Gravity and laws

This may come off as nit picky, which is not my intention, but how does gravity work in the High Wilderness? As I understand it, the Judgments set the laws so the laws in one area (on earth, for example) are not necessarily the laws in another area (the reach, let’s say). But how does gravity work? I understand mechanically it needs to be top down, but you have cities and towns and trains floating in the skies, but I haven’t found any lore snippets talking about people within cities, towns, or trains floating of flying around. Does anyone else find this a little inconsistent? Its only a minor problem, and honestly I don’t mind if some things remain behind a veil of mystery.

[color=#6666ff]Hey Ludovide,[/color]
[color=#6666ff]It’s not nit picky at all, though I’m glad you don’t mind the veil of mystery and you’ll soon see why. I’ve spoken to our Narrative Director about this recently, and while our content team have various thoughts about how the laws work within the Reach and other regions, we’ve not sat down and written an exact system of hypothetical physics. I think elements like this will eventually be touched on and revealed through the content, but even then we’d want to deliver that information with an air of mystery and suggestion which will give room for a little interpretation from your wild imaginations, rather than lay down strict rues. [/color]
[color=#6666ff]So with that in mind, I don’t want to spoil anything. Suffice to say London has a method to impose familiar gravity inside its locomotives and Gravity works at ports. Perhaps the ground remembers which way everything’s supposed to go. ¯_(ツ)_/¯
I guess your Captain will eventually find out as they explore the High Wilderness.[/color]

I can’t believe I missed this, I’d been really wondering! Thanks for the answer. Long irc-conversations came up with theories such as “gravity is normal but has an extremely short range” and “trains are built bottom-heavy to pull the crew that way”. Still, I can’t wait to see whether an opportunity will arise to, say, try walking on the bottom of an island.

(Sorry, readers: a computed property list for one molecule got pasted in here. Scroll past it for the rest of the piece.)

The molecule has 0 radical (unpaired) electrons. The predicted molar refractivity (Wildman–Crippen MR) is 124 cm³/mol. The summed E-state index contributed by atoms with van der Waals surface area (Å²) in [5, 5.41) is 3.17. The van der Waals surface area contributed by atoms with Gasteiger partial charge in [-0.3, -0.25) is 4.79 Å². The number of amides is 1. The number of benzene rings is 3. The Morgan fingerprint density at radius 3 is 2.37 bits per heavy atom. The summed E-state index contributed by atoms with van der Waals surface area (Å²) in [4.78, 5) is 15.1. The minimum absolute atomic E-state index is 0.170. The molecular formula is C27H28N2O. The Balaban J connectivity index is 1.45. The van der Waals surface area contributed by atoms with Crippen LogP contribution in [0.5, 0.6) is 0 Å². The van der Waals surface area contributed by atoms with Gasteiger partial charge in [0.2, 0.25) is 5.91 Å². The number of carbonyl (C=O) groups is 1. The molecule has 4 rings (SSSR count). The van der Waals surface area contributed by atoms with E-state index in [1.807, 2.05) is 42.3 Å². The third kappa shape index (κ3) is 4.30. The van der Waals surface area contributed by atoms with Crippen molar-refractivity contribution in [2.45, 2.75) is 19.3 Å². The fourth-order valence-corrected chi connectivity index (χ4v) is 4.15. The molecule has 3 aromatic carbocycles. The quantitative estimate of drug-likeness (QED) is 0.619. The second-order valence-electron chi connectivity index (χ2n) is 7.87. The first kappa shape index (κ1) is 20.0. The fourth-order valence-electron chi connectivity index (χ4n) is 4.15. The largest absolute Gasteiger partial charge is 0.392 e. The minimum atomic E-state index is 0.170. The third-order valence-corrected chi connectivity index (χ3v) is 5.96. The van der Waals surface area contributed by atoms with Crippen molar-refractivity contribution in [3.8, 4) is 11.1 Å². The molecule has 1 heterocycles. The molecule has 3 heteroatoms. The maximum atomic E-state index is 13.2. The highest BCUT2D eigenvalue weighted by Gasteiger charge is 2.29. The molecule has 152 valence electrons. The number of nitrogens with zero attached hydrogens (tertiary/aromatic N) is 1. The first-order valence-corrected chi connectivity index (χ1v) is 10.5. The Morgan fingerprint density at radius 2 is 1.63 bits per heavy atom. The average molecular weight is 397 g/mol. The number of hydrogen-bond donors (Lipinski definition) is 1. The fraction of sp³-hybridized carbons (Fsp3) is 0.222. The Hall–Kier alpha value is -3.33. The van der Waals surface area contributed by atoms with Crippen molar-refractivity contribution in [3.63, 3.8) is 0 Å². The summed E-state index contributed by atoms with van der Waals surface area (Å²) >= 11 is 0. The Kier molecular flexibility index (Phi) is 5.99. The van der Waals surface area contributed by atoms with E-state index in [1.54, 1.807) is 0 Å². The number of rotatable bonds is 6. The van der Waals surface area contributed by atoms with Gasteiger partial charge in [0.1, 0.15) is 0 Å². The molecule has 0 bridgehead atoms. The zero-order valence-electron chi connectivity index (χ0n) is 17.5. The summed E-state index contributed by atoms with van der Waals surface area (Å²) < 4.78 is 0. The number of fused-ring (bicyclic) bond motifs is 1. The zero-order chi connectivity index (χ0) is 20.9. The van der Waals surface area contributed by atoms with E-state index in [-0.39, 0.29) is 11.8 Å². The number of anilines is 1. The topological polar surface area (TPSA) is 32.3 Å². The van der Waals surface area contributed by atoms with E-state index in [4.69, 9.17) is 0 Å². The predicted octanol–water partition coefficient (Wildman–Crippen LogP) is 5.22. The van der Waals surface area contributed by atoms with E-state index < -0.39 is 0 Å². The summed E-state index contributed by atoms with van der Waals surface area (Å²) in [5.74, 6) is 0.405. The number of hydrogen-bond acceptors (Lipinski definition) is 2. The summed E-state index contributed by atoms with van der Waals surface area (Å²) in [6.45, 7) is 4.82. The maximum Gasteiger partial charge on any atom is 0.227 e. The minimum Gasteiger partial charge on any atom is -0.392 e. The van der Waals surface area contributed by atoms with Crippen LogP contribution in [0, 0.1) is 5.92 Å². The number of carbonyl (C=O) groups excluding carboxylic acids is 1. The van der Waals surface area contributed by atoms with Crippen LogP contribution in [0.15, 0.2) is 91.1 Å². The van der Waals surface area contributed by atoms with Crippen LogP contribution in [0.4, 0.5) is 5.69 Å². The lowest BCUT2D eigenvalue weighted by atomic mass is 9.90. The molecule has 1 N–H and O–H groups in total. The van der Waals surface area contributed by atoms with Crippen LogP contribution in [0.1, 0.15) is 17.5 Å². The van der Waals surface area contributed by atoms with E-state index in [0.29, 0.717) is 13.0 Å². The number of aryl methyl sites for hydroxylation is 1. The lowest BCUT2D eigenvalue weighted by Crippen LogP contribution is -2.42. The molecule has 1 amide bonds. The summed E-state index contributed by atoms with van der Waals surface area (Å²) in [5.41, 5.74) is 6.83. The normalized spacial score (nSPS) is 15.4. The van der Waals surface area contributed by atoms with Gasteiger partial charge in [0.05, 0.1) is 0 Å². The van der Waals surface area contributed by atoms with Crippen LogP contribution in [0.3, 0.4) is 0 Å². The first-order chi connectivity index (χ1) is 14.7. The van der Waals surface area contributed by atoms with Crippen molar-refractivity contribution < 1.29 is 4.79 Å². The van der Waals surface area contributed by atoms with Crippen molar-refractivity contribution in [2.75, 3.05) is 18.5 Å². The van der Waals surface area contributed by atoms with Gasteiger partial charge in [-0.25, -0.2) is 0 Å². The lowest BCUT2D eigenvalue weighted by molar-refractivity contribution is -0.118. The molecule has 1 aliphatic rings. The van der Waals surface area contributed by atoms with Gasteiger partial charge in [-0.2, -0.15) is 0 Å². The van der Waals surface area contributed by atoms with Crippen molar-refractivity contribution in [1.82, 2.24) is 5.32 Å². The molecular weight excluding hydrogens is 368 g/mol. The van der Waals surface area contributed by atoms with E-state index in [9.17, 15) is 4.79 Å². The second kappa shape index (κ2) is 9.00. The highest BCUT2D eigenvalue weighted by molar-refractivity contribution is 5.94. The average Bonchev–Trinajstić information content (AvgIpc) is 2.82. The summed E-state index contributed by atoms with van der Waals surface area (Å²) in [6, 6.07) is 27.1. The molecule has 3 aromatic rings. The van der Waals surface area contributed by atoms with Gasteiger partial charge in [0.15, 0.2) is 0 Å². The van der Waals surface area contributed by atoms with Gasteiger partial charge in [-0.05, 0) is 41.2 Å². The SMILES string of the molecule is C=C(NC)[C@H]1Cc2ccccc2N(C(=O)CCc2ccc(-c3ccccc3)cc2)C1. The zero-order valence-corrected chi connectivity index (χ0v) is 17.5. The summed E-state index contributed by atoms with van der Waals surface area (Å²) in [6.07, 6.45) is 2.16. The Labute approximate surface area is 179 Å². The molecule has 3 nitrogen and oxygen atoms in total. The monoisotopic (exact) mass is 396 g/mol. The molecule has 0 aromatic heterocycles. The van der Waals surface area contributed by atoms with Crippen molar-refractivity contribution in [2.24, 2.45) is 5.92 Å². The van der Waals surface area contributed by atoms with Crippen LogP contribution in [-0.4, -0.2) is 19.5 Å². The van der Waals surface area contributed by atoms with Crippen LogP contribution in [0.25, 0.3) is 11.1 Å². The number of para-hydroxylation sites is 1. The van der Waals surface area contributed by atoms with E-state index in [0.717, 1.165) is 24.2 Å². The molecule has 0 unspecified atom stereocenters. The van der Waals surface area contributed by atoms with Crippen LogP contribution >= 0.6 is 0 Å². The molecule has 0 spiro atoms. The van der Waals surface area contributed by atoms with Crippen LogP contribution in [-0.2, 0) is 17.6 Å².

Another thing I’d definitely not mind some in-depth exploration in the game is how the trains work, exactly - propulsion / jet engine / steam / combustion etc, and how they for example replenish the water shot out as steam on long voyages. Not to say this needs to be covered, but I’ll personally drain every piece of Spacetrain Engineering info like a sponge.

This may or may not be intentional, but the presence of gravity seems to only occur in the presence of a breathable atmosphere. Maybe locomotives have airlocks akin to zubmarines’, and/or carry tanks of compressed air to compensate for any air lost when opening the doors. Docking rails could also be elevators of a sort, with locomotives docking in the outer atmosphere and being carried safely down with no need to steer a falling locomotive. It would explain why we need to find a dock rail instead of just setting the engine down anywhere.

Another thing I’ve noticed is that the direction of gravity always aligns with the local plant life’s direction of growth. Perhaps this is because plants polarize the gravitational force as they interact with the atmosphere via respiration. It would explain why Titania has a consistent “down” towards its roots, rather than inwards towards its center of mass. This doesn’t apply to the bodies on which the plants are growing because, um, reasons, just go with it.

Also, I don’t think too much of the information about gravity in the Wilderness should be especially hidden. Surely a locomotive pilot would need to have some basic understanding of at least where and how their locomotive will be subject to gravity. And I know I wouldn’t want to move someplace until i felt sure that my house wouldn’t fall off into the open void.

There’s air in the high wilderness. S’just cold.

Thanks for your answers! I’m glad that you guys are thinking about it while still leaving the world open to interpretation. I’m sure you’ll strike the right balance between broad strokes and little details when it comes to world building. I guess i’d rather have a strange and mysterious world than have some sort of detailed and convoluted explanation of physics.
edited by Ludovide on 11/10/2017

Honestly, I just assumed it was the buoys. They look a lot like scaled-down Dawn Machines, so maybe London’s been deploying a bunch of tiny not-Judgements that can only enforce one or two Laws, like ‘this place is inhabitable’ or something.